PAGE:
Technical Debt Estimation
The term “Technical Debt”, first defined by Ward Cunningham, is having a renaissance. A wide variety of ways to define and calculate Technical Debt are emerging.
Technical Debt represents the effort required to fix problems that remain in the code when an application is released. It is an emerging concept, and little reference data regarding the metaphor is available in a typical application. The Appmarq benchmarking repository provides a unique opportunity for CAST Research Labs (CRL) to calculate Technical Debt across different technologies, based on the number of engineering flaws and violations of good architectural and coding practices in that source code. This data-driven approach to provides an objective, conservative, and actionable estimate of Technical Debt.
CRL bases the Technical Debt calculation in an application as the cost of fixing the structural quality problems in an application that, if left unfixed, put the business at serious risk. Technical Debt includes only those problems that are highly likely to cause severe business disruption; it does not include all problems, just the most serious ones.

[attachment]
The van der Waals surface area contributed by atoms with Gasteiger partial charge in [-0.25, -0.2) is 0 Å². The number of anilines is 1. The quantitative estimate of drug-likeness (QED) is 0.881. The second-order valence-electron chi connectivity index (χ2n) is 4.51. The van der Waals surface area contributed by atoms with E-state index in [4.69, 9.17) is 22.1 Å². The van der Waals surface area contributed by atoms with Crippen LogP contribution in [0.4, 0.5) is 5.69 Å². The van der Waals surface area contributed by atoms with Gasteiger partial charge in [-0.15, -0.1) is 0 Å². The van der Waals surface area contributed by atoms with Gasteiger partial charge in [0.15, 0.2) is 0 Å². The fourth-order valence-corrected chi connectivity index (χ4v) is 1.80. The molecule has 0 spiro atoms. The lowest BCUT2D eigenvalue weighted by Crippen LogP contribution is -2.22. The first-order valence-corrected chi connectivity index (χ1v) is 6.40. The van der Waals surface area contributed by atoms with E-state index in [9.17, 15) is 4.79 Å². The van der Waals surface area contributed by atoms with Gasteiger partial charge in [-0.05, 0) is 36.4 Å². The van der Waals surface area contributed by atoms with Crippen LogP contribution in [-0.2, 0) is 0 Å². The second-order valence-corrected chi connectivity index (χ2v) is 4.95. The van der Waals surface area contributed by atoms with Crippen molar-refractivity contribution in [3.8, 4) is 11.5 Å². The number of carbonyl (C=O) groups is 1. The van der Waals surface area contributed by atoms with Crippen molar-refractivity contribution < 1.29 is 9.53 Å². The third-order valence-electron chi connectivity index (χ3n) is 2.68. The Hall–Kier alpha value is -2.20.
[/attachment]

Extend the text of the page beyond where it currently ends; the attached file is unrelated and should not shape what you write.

Based on this definition and the analysis of 745 applications containing 365 million lines of code (11.3 back-fired function points) submitted by 160 organizations, we estimate that the Technical Debt of an average-sized application of 300,000 lines of code (LOC) is $1,083,000. This represents an average Technical Debt per LOC of $3.61.
For further details on our calculation method and results on the current state of software quality, please see the CRASH Report (CAST Report on Application Software Health) – 2011/12.
Recent Coverage of Technical Debt
- The CRASH Report (CAST Report on Application Software Health) - 2011/12
- OnTechnicalDebt, by Rod Newing, on how to develop fast & still contain technical debt
- Gartner, raising the importance of managing Technical Debt
- Israel Gat, on how Technical Debt relates to SaaS, Mobile, and to toxic code!
- Computerworld, by Pat Thibodeau, describing all the research into technical debt and an end-user perspective
- NetworkWorld, by John Dix, describing the Gartner report together with the CAST study on the subject
- Vinnie Mirchandani, saying that Gartner’s estimates may be overstated
- Dennis Moore, describing tech debt and how it relates to purchased software